REVIEW: ASPHYX – “Necroceros”
Dutch legends Asphyx have been around for over 30 years now and their early 90s gems are still considered to be among the best and as landmarks in death metal. Asphyx’s style of doomy pulls before the nasty grimy death metal punches have been a trademark that many bands have tried to emulate. Martin van Drunen’s agonized vocals have also been a standout feature of the releases he’s been a part of. Personally, among their albums after their break in the naughts, I would say that ‘Deathhammer’ was their strongest release, with some of the classic Asphyx sound albeit with a more polished production quality. Their upcoming offering ‘Necroceros’ (out on January 22, 2021) will be their tenth full length release.
‘Necroceros’ is not a lot different from Asphyx’s usual approach to death metal. The buzzing guitars here are tools to construct the audio-narrative of tension and release, the melodies adding depth to the flammable riffing. Production-wise, the mixing is not bad, although I sometimes felt it to be very clean for the intended potency of the guitars. For this album, Martin decided to not continue with Dan Swanö, and considering recent Swanö works, Necroceros isn’t too far from that sound. Maybe a little oomph in the drum sound, or airy/echo-y, would have worked well.
Necroceros peaks when it decelerates. When it’s fast, it takes a risk of being a little one-note in parts, while when it takes time, the punches are very well placed. Not to say that there aren’t fast-paced tracks that are galvanizing. Tracks like “Botox Implosion”, which was also the first single released, and “The Nameless Elite”, bring in the spirit of energetic death metal into picture. “Mount Skull” has some of the best bursts of blistering batterings in its midsection, while it is padded by fantastic doom pieces around it.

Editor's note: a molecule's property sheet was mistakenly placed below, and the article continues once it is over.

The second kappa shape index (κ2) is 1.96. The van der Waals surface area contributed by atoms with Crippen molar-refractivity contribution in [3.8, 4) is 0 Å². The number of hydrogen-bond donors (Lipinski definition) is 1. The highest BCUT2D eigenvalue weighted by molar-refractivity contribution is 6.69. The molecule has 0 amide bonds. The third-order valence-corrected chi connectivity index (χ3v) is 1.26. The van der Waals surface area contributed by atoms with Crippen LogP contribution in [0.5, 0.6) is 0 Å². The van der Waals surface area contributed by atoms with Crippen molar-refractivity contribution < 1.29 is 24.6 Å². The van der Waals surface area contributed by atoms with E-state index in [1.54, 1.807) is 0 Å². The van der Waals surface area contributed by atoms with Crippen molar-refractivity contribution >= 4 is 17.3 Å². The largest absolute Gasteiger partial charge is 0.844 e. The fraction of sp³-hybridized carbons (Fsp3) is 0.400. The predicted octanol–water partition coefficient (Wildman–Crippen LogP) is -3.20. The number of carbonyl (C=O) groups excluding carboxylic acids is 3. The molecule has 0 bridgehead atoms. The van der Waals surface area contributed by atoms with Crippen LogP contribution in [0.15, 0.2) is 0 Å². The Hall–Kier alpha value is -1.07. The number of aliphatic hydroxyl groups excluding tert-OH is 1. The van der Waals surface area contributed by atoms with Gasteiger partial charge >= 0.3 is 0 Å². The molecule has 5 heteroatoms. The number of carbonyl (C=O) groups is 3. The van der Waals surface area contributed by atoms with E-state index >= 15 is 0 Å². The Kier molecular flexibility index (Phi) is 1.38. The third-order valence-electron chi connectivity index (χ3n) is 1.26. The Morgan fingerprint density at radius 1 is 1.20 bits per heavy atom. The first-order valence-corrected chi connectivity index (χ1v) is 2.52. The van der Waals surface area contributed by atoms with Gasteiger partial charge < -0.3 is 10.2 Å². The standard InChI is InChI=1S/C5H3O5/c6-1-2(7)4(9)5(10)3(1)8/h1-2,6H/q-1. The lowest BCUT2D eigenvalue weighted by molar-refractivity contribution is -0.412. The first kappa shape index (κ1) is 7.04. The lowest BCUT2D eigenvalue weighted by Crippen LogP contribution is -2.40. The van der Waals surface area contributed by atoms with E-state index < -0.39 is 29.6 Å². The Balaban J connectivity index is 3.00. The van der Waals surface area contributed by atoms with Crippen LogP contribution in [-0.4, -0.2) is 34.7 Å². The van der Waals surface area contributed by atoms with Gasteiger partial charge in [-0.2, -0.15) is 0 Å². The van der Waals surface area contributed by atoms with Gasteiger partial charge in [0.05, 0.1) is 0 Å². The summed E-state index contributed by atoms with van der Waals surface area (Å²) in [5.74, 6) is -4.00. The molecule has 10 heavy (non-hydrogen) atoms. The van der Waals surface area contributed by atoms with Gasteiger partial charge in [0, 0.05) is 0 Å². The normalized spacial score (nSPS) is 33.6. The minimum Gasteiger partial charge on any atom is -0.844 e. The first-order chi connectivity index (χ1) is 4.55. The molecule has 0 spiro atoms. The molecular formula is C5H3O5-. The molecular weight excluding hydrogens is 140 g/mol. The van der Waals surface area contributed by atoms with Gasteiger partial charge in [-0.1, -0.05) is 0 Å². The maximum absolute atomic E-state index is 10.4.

As mentioned earlier, the slower doomier tracks stand out to me the most. “Three Years of Famine” has a beautiful melodic hook that, while appearing in the very middle of the album, tints the whole album in a fragrant colour, and in a way begetting a re-synchronization to what came before and what would come after. “In Blazing Oceans” is another death-doom track, this time sounding more sinister and with immediate purpose, with the melodic guitar work in the middle accentuating the brutality surrounding it. The title track, which is also the final track of the album, again takes a patient and controlled approach to viciousness. A measured build up leading into heavy plodding climax wraps up the album wonderfully.
With ‘Necroceros’, Asphyx continues to play to its strength, resulting in many hits and some misses. The hits are powerful in their ability to display their might and control, while the few misses did not really stand out. I wouldn’t say there is a drastic departure from the style and sound of ‘Incoming Death’, and if you liked that one, there are more chances that you would like this than not. Several highlight tracks here the style of which I would like to hear more of.